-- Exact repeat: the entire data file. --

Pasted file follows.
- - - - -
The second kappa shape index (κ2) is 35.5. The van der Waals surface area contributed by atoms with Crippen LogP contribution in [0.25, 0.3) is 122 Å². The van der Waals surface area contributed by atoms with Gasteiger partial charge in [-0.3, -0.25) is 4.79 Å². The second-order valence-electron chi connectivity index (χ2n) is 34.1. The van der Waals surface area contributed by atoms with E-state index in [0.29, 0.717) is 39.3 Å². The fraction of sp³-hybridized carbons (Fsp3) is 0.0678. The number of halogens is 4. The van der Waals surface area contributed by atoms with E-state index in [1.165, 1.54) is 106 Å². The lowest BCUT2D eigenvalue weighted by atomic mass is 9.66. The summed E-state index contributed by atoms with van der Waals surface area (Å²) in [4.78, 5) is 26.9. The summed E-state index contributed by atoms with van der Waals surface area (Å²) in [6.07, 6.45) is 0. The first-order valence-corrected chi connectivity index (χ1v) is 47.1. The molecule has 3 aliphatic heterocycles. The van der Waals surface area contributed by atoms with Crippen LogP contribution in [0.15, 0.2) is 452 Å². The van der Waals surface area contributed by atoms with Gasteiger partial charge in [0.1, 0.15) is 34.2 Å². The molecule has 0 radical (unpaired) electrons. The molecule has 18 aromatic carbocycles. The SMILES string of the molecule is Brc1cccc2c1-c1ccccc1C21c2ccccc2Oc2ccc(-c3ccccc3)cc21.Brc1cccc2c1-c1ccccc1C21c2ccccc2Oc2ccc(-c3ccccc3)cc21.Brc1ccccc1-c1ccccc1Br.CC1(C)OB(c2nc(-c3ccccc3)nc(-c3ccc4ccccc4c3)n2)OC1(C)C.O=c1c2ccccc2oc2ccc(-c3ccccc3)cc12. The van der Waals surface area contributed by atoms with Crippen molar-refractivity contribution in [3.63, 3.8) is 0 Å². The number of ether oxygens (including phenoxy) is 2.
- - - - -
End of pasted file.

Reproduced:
The second kappa shape index (κ2) is 35.5. The van der Waals surface area contributed by atoms with Crippen LogP contribution in [0.25, 0.3) is 122 Å². The van der Waals surface area contributed by atoms with Gasteiger partial charge in [-0.3, -0.25) is 4.79 Å². The second-order valence-electron chi connectivity index (χ2n) is 34.1. The van der Waals surface area contributed by atoms with E-state index in [0.29, 0.717) is 39.3 Å². The fraction of sp³-hybridized carbons (Fsp3) is 0.0678. The number of halogens is 4. The van der Waals surface area contributed by atoms with E-state index in [1.165, 1.54) is 106 Å². The lowest BCUT2D eigenvalue weighted by atomic mass is 9.66. The summed E-state index contributed by atoms with van der Waals surface area (Å²) in [4.78, 5) is 26.9. The summed E-state index contributed by atoms with van der Waals surface area (Å²) in [6.07, 6.45) is 0. The first-order valence-corrected chi connectivity index (χ1v) is 47.1. The molecule has 3 aliphatic heterocycles. The van der Waals surface area contributed by atoms with Crippen LogP contribution in [0.15, 0.2) is 452 Å². The van der Waals surface area contributed by atoms with Gasteiger partial charge in [0.1, 0.15) is 34.2 Å². The molecule has 0 radical (unpaired) electrons. The molecule has 18 aromatic carbocycles. The SMILES string of the molecule is Brc1cccc2c1-c1ccccc1C21c2ccccc2Oc2ccc(-c3ccccc3)cc21.Brc1cccc2c1-c1ccccc1C21c2ccccc2Oc2ccc(-c3ccccc3)cc21.Brc1ccccc1-c1ccccc1Br.CC1(C)OB(c2nc(-c3ccccc3)nc(-c3ccc4ccccc4c3)n2)OC1(C)C.O=c1c2ccccc2oc2ccc(-c3ccccc3)cc12. The van der Waals surface area contributed by atoms with Crippen molar-refractivity contribution in [3.63, 3.8) is 0 Å². The number of ether oxygens (including phenoxy) is 2.